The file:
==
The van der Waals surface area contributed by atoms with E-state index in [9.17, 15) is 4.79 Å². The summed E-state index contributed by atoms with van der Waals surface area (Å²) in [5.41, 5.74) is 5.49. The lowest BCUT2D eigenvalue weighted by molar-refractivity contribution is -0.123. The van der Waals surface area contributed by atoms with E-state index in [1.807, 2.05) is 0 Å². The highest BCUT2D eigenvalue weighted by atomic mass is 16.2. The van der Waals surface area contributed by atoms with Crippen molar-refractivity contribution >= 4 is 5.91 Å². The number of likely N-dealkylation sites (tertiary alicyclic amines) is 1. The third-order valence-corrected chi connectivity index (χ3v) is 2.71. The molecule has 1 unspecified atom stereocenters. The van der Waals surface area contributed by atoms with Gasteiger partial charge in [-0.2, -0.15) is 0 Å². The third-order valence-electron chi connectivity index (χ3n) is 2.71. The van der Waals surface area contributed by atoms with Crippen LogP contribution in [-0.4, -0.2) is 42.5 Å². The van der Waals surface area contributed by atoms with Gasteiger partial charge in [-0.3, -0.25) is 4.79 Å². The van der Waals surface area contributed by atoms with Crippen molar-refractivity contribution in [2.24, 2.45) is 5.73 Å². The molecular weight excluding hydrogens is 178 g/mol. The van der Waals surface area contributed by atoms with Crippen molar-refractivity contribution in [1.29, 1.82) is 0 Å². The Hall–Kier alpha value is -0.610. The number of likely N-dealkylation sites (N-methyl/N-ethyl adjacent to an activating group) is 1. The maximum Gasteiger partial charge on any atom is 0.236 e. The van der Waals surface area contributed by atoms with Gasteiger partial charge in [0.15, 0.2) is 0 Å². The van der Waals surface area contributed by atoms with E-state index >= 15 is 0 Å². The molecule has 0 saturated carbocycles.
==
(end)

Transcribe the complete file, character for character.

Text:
The van der Waals surface area contributed by atoms with E-state index in [9.17, 15) is 4.79 Å². The summed E-state index contributed by atoms with van der Waals surface area (Å²) in [5.41, 5.74) is 5.49. The lowest BCUT2D eigenvalue weighted by molar-refractivity contribution is -0.123. The van der Waals surface area contributed by atoms with E-state index in [1.807, 2.05) is 0 Å². The highest BCUT2D eigenvalue weighted by atomic mass is 16.2. The van der Waals surface area contributed by atoms with Crippen molar-refractivity contribution >= 4 is 5.91 Å². The number of likely N-dealkylation sites (tertiary alicyclic amines) is 1. The third-order valence-corrected chi connectivity index (χ3v) is 2.71. The molecule has 1 unspecified atom stereocenters. The van der Waals surface area contributed by atoms with Gasteiger partial charge in [-0.2, -0.15) is 0 Å². The third-order valence-electron chi connectivity index (χ3n) is 2.71. The van der Waals surface area contributed by atoms with Crippen LogP contribution in [-0.4, -0.2) is 42.5 Å². The van der Waals surface area contributed by atoms with Gasteiger partial charge in [-0.3, -0.25) is 4.79 Å². The van der Waals surface area contributed by atoms with Crippen molar-refractivity contribution in [2.24, 2.45) is 5.73 Å². The molecular weight excluding hydrogens is 178 g/mol. The van der Waals surface area contributed by atoms with Crippen molar-refractivity contribution in [1.29, 1.82) is 0 Å². The Hall–Kier alpha value is -0.610. The number of likely N-dealkylation sites (N-methyl/N-ethyl adjacent to an activating group) is 1. The maximum Gasteiger partial charge on any atom is 0.236 e. The van der Waals surface area contributed by atoms with Gasteiger partial charge in [0.15, 0.2) is 0 Å². The van der Waals surface area contributed by atoms with E-state index >= 15 is 0 Å². The molecule has 0 saturated carbocycles.